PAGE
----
The Trump administration announced expansion of the controversial travel ban to include six more countries, following an almost year-long review by the Department of Homeland Security (“DHS”). Restrictions on entering the United States will apply to certain travelers and migrants from Nigeria, Africa’s most populous country, as well as Eritrea, Kyrgyzstan, Myanmar, Sudan, and Tanzania, according to a senior Department of Homeland Security official. The ban is expected to go into effect in 21 days.
The updated policy would not completely ban all citizens of those countries from coming to the United States but instead would limit access to certain kinds of visas. Unlike the original travel ban in early 2017, most of the countries added do not have Muslim-majority populations.
Under the proposed ban, most immigrant visas (for those who seek to live in the United States permanently) will be suspended for Eritrea, Kyrgyzstan, Myanmar, and Nigeria. Access to the diversity lottery program that grants visas to prospective immigrants randomly each year will be limited for Sudan and Tanzania.
Reports indicate that travelers en route to the United States will not be denied entry, and those who already have visas or permanent residency (“green cards”) will not be impacted by the new restrictions. Refugees, students, and temporary workers with nonimmigrant visas also will still be able to travel to the United States after the restrictions go into place.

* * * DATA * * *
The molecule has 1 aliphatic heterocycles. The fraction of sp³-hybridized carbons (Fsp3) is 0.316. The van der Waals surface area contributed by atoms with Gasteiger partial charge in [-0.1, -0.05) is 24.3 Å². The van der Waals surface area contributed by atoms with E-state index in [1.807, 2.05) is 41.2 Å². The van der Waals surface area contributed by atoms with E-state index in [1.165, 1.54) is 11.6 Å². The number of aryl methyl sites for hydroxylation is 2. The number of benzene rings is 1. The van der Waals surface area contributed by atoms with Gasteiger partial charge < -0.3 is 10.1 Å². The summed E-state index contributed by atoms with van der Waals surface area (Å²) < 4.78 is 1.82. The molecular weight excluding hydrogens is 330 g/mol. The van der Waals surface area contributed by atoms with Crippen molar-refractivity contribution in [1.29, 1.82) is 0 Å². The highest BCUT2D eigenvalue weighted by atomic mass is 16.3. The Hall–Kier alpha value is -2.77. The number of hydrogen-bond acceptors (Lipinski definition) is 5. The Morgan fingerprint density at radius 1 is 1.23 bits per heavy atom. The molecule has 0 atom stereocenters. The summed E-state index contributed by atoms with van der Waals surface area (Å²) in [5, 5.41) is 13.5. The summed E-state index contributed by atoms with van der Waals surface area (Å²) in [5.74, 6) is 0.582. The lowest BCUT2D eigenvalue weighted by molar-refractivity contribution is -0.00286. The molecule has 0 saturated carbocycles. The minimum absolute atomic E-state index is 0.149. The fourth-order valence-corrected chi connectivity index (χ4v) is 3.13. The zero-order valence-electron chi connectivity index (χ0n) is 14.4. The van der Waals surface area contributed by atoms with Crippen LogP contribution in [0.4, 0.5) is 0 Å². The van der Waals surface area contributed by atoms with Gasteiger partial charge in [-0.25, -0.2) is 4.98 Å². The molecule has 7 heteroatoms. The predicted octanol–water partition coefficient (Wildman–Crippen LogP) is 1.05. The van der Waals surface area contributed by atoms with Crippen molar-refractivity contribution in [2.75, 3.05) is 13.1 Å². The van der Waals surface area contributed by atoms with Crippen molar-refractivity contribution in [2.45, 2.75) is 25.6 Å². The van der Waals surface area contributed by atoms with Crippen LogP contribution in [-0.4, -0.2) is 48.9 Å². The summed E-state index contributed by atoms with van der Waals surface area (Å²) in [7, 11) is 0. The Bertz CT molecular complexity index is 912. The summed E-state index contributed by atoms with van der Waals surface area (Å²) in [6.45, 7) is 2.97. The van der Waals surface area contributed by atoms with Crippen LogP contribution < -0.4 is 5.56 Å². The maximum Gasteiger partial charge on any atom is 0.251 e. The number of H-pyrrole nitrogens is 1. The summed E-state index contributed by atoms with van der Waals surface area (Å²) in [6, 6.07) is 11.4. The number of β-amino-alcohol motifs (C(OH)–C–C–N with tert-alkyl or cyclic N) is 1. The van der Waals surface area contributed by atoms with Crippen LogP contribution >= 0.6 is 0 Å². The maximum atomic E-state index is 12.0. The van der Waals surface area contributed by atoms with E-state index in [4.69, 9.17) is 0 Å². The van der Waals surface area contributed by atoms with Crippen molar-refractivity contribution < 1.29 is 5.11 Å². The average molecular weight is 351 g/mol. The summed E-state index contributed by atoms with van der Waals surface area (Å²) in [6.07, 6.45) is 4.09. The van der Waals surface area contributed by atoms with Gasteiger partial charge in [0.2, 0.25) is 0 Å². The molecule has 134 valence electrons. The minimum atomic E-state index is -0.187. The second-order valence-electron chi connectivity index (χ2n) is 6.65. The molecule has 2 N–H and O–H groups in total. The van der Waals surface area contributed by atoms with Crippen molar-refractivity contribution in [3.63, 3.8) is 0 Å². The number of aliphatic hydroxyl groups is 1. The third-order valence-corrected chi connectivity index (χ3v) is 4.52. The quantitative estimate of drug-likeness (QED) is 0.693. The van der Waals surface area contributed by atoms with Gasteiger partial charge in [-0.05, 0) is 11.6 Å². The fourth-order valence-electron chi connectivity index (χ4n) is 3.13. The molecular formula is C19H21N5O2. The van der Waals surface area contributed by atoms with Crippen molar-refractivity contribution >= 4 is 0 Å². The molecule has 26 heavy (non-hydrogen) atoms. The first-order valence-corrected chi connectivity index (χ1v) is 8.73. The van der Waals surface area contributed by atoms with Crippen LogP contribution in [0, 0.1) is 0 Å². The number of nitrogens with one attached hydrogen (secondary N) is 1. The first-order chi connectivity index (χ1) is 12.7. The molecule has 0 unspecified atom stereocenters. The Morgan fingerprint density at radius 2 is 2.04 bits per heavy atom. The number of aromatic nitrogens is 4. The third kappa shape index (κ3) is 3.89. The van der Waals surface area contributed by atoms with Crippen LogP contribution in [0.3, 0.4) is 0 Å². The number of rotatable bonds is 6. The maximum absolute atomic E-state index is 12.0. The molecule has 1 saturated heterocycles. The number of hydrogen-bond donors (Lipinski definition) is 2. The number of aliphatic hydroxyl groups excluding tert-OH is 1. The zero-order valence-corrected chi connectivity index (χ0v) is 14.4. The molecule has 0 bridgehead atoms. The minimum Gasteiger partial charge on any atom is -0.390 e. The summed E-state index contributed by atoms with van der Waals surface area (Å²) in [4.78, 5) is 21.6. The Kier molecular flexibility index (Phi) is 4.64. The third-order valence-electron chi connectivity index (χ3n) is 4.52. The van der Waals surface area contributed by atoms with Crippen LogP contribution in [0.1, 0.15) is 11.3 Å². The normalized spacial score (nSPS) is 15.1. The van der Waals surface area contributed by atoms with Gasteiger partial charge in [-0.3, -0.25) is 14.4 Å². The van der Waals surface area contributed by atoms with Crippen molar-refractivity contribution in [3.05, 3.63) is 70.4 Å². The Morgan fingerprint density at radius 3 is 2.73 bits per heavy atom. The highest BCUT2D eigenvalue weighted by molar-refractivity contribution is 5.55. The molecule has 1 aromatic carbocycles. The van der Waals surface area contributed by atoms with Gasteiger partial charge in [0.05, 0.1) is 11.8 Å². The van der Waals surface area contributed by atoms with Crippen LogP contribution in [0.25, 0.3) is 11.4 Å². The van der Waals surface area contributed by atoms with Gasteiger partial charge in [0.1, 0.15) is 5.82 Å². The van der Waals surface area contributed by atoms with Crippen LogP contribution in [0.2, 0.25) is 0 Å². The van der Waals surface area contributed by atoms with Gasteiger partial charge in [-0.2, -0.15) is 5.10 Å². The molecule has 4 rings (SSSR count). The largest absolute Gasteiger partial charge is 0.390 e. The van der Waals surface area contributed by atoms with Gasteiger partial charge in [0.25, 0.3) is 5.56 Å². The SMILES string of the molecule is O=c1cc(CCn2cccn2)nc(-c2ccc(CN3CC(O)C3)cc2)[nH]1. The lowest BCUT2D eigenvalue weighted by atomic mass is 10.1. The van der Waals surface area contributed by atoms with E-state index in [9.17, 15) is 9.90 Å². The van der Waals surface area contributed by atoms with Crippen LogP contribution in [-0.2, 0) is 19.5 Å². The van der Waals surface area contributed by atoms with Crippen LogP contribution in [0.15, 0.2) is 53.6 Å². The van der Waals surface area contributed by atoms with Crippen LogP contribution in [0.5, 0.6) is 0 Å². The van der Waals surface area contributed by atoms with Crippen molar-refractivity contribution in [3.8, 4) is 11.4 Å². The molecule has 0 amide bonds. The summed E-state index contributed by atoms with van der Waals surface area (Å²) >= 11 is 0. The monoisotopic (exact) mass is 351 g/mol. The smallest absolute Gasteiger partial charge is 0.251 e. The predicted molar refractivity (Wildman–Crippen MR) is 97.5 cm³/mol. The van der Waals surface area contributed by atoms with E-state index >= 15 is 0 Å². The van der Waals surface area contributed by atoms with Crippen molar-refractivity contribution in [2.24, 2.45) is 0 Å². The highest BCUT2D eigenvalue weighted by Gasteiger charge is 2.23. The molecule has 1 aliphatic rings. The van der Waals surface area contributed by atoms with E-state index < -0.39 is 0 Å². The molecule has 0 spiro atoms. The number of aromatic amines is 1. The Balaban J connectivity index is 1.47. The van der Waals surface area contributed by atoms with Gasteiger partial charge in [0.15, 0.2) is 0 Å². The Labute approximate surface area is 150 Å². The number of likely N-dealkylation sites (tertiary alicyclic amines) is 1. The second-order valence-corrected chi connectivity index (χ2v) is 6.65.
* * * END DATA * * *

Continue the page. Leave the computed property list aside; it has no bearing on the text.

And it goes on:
This travel ban stems from a series of executive actions enacted by President Trump since 2017:
- Travel Ban 1.0, Executive Order 13769, placed stringent restrictions on travel to the United States for citizens of Iran, Iraq, Libya, Somalia, Sudan, Syria, and Yemen.
- Following legal challenges, Travel Ban 2.0, Executive Order 13780, amended certain provisions of the first order, and removed Iraq from the list.
- Travel Ban 3.0, issued via Presidential Proclamation 9645 on September 24, 2017, added restrictions on Chad, North Korea, and Venezuela, and removed Sudan.